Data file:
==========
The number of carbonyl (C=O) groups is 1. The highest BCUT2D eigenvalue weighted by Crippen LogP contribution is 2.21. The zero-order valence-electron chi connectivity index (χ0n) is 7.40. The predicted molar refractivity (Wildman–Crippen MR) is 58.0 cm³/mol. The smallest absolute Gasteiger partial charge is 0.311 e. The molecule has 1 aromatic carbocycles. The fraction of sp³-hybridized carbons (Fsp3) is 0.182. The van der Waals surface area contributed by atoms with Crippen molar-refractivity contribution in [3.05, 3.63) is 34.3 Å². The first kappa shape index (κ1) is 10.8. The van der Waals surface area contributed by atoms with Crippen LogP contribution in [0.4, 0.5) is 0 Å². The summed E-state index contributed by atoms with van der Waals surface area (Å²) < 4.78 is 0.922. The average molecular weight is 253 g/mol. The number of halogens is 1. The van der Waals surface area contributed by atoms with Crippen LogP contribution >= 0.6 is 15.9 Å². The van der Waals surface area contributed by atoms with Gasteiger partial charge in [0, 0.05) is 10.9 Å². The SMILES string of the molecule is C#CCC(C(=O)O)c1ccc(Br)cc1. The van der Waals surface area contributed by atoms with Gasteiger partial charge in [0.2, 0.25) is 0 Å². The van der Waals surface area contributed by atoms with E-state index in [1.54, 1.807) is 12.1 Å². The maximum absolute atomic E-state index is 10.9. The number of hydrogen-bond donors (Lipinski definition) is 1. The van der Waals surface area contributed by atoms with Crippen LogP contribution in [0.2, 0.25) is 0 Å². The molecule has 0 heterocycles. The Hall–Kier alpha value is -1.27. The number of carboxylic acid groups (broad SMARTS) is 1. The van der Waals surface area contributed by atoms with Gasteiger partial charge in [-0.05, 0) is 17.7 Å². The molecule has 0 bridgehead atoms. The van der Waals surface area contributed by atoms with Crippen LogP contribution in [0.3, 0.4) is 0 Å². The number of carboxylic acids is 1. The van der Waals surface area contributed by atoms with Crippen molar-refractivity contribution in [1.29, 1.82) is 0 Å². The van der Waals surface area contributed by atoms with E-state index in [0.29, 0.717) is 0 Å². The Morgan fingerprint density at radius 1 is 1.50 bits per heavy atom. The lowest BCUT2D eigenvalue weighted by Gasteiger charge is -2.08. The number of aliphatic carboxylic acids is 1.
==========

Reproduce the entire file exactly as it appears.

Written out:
The number of carbonyl (C=O) groups is 1. The highest BCUT2D eigenvalue weighted by Crippen LogP contribution is 2.21. The zero-order valence-electron chi connectivity index (χ0n) is 7.40. The predicted molar refractivity (Wildman–Crippen MR) is 58.0 cm³/mol. The smallest absolute Gasteiger partial charge is 0.311 e. The molecule has 1 aromatic carbocycles. The fraction of sp³-hybridized carbons (Fsp3) is 0.182. The van der Waals surface area contributed by atoms with Crippen molar-refractivity contribution in [3.05, 3.63) is 34.3 Å². The first kappa shape index (κ1) is 10.8. The van der Waals surface area contributed by atoms with Crippen LogP contribution in [0.4, 0.5) is 0 Å². The summed E-state index contributed by atoms with van der Waals surface area (Å²) < 4.78 is 0.922. The average molecular weight is 253 g/mol. The number of halogens is 1. The van der Waals surface area contributed by atoms with Crippen LogP contribution >= 0.6 is 15.9 Å². The van der Waals surface area contributed by atoms with Gasteiger partial charge in [0, 0.05) is 10.9 Å². The SMILES string of the molecule is C#CCC(C(=O)O)c1ccc(Br)cc1. The van der Waals surface area contributed by atoms with Gasteiger partial charge in [0.2, 0.25) is 0 Å². The van der Waals surface area contributed by atoms with E-state index in [1.54, 1.807) is 12.1 Å². The maximum absolute atomic E-state index is 10.9. The number of hydrogen-bond donors (Lipinski definition) is 1. The van der Waals surface area contributed by atoms with Crippen LogP contribution in [0.2, 0.25) is 0 Å². The molecule has 0 heterocycles. The Hall–Kier alpha value is -1.27. The number of carboxylic acid groups (broad SMARTS) is 1. The van der Waals surface area contributed by atoms with Gasteiger partial charge in [-0.05, 0) is 17.7 Å². The molecule has 0 bridgehead atoms. The van der Waals surface area contributed by atoms with Crippen LogP contribution in [0.3, 0.4) is 0 Å². The number of carboxylic acids is 1. The van der Waals surface area contributed by atoms with Crippen molar-refractivity contribution in [1.29, 1.82) is 0 Å². The van der Waals surface area contributed by atoms with E-state index in [0.29, 0.717) is 0 Å². The Morgan fingerprint density at radius 1 is 1.50 bits per heavy atom. The lowest BCUT2D eigenvalue weighted by Gasteiger charge is -2.08. The number of aliphatic carboxylic acids is 1.